Also have a listen to In the Wake of the Plague: The Black Death and the World It Made (Unabridged). One of the interesting points made was that anthrax was present at the time and oftened mistaken for plague. Not that it made a lot of difference to the victim.

    31 personnes ont trouvé cela utile

    • Global
      5 out of 5 stars
    • Interprétation
      5 out of 5 stars
    • Histoire
      5 out of 5 stars
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    • colleen
    • 15/09/2012

    Interesting and eye opening

    Insight in the operating procedure of the CDC and WHO and what a weaponized pathogen has done and can do in the wrong hands. Well performed and reads more like a novel than a tech book. Creditworthy

    19 personnes ont trouvé cela utile

    • Global
      4 out of 5 stars
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    • Scott
    • 16/07/2009

    Gripping Non-Fiction

    I got this thinking it was another thriller but, be clear, you're not buying a thriller, this is NON-fiction about horrible biological weapons (mostly anthrax and smallpox). It revisits the national scare in 2001 and goes on to reveal staggeringly terrible truths about some countries which did "weaponize" bacteria and viruses (including the USA). Truth makes it all the more compelling. This scientist turned writer's style allows comprehension of some heavy duty science. There are a few editing errors, just a FEW passages are re-read (NO reason to avoid this book, it is not poorly produced) Most rewind and relisten to their devices anyway to avoid missing key facts.. so no big deal! Well narrated even with a few regional accents (in non fiction) to flesh out the characters. I'd put this on my "must listen" list if one wishes to be well informed about a threat worse than one nuclear bomb could ever be. Even with the mild let down of no "plot" the book is still riveting.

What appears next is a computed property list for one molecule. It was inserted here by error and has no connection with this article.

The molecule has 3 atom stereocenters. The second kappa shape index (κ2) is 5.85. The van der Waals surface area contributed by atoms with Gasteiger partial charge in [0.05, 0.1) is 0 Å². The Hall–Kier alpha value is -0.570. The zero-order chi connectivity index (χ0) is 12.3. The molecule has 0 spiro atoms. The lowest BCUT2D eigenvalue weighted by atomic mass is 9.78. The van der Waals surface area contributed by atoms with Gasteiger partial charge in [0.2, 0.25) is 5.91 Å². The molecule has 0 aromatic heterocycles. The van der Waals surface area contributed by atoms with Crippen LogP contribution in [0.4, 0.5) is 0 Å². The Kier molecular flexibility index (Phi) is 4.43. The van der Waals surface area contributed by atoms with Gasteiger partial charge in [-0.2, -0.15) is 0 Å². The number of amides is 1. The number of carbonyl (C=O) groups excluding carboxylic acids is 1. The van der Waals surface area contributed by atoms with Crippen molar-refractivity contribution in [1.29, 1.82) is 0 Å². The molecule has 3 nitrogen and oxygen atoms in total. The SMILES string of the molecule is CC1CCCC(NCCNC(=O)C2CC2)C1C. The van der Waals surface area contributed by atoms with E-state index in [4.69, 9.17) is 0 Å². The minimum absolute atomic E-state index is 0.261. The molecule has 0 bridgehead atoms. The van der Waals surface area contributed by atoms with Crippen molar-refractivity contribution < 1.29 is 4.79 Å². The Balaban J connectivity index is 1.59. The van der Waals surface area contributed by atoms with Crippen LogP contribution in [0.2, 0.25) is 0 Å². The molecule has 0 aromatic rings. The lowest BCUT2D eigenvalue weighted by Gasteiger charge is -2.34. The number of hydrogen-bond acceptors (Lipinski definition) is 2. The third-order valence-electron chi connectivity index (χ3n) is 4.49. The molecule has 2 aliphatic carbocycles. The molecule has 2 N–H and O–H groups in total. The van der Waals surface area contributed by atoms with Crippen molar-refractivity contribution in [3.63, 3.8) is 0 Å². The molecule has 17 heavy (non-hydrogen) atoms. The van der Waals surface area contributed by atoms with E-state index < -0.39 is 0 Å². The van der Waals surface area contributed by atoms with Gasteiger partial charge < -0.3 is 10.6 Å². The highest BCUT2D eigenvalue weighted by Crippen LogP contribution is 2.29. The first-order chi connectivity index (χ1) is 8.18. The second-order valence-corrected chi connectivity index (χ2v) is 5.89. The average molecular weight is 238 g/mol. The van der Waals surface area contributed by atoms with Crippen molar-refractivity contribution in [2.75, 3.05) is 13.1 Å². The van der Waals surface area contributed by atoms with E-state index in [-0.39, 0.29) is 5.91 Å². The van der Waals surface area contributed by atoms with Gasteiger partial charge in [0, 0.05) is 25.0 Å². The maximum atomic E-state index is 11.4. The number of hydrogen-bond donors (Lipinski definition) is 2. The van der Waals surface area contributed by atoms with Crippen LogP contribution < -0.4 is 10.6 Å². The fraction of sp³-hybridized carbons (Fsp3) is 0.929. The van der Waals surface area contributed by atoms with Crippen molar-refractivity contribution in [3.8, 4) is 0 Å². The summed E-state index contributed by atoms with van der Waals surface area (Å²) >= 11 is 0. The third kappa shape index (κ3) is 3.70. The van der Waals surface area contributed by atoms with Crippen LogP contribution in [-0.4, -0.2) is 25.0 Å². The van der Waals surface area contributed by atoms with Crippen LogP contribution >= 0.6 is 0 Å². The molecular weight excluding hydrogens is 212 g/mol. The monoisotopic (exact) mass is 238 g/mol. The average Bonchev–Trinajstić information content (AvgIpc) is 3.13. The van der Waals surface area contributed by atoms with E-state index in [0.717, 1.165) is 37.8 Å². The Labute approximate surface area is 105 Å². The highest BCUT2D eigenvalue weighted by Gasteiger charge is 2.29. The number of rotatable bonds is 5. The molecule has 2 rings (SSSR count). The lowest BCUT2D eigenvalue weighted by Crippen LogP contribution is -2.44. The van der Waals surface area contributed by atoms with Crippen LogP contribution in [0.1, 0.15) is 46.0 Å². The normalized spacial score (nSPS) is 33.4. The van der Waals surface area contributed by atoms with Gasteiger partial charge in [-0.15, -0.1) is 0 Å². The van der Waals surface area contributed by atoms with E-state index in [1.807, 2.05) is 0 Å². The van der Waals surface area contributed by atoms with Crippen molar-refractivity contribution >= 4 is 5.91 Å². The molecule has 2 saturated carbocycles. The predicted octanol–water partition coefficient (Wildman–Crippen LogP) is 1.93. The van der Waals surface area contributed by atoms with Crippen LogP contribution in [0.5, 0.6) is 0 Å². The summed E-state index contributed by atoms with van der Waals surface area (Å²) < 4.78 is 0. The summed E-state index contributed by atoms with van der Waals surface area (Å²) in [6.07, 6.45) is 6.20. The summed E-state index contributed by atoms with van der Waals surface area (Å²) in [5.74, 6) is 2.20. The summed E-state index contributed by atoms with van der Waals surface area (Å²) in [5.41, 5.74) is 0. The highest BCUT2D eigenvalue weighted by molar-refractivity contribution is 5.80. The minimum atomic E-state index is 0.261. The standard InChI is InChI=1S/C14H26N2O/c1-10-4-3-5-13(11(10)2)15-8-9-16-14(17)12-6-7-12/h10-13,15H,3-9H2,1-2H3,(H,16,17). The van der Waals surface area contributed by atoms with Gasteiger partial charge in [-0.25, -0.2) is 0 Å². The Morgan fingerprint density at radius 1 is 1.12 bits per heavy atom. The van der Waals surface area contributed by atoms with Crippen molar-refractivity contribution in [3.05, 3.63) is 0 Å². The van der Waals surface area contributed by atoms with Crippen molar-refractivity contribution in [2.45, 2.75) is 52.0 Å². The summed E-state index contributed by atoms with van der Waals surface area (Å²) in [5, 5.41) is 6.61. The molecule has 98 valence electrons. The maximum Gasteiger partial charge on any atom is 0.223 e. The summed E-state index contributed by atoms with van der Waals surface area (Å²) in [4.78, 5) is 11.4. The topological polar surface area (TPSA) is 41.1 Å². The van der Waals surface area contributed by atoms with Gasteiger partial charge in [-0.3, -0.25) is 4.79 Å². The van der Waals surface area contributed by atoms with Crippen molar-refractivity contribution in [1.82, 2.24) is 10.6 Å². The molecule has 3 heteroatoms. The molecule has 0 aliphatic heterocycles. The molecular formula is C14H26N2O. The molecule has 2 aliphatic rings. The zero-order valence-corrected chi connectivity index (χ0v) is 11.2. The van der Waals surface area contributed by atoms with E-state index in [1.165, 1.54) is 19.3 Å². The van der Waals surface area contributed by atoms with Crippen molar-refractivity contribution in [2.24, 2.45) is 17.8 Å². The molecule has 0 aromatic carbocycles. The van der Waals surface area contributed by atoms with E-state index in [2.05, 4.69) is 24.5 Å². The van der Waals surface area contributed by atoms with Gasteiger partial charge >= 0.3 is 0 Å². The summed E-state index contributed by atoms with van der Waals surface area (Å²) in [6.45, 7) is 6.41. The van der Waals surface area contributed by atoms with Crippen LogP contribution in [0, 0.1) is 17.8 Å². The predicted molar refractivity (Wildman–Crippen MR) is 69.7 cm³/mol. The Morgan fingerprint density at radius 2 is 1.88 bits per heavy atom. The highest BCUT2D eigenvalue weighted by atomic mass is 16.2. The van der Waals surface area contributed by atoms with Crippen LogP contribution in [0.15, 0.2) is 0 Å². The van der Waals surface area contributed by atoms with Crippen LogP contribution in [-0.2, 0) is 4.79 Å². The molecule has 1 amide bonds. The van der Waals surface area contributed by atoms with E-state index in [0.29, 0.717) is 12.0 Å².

9 personnes ont trouvé cela utile

    • Global
      4 out of 5 stars
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    • Sean
    • 23/02/2004

    If you only read one terrifying book this year...

    Probably not a book to listen to in bed before going to sleep, unless you are truly fearless.

    But overall, a well-told true story that is as much about the people behind the effort to irradicate smallpox (and prevent future terrorism) as it is about the disease itself. Very well-researched. It seems that Preston interviewed just about all the key people behind the story over the last few decades.

    The most interesting parts of the book for me were the incredible personal stories of how certain seemingly unlikely individuals became involved in different ways.

    A couple reasons for a less than perfect rating -- I thought sometimes Preston went overboard on his attention to detail. Like discussing what someone happened to be eating or wearing at non-pivotal moments in the story.

    Because the events in fall 2001 occurred while writing the book, Preston seemed compelled to tack on the story line dealing with anthrax. At times it made the book a little disjointed but overall I thought the discussion of anthrax added more than it detracted.

    7 personnes ont trouvé cela utile

    • Global
      5 out of 5 stars
    • Interprétation
      5 out of 5 stars
    • Histoire
      5 out of 5 stars
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    • Grant
    • 18/06/2013

    Where can I get a blue space suit?

    Okay, now I'm more paranoid than ever that humanity will be ravaged by a super virus. This book is gripping. Not just because the story is true, but because it is extremely well told.

    14 personnes ont trouvé cela utile

    • Global
      4 out of 5 stars
    • Interprétation
      3 out of 5 stars
    • Histoire
      4 out of 5 stars
    Image de profile pour K. Foster
    • K. Foster
    • 14/05/2013

    Very Informative and Well Written - but...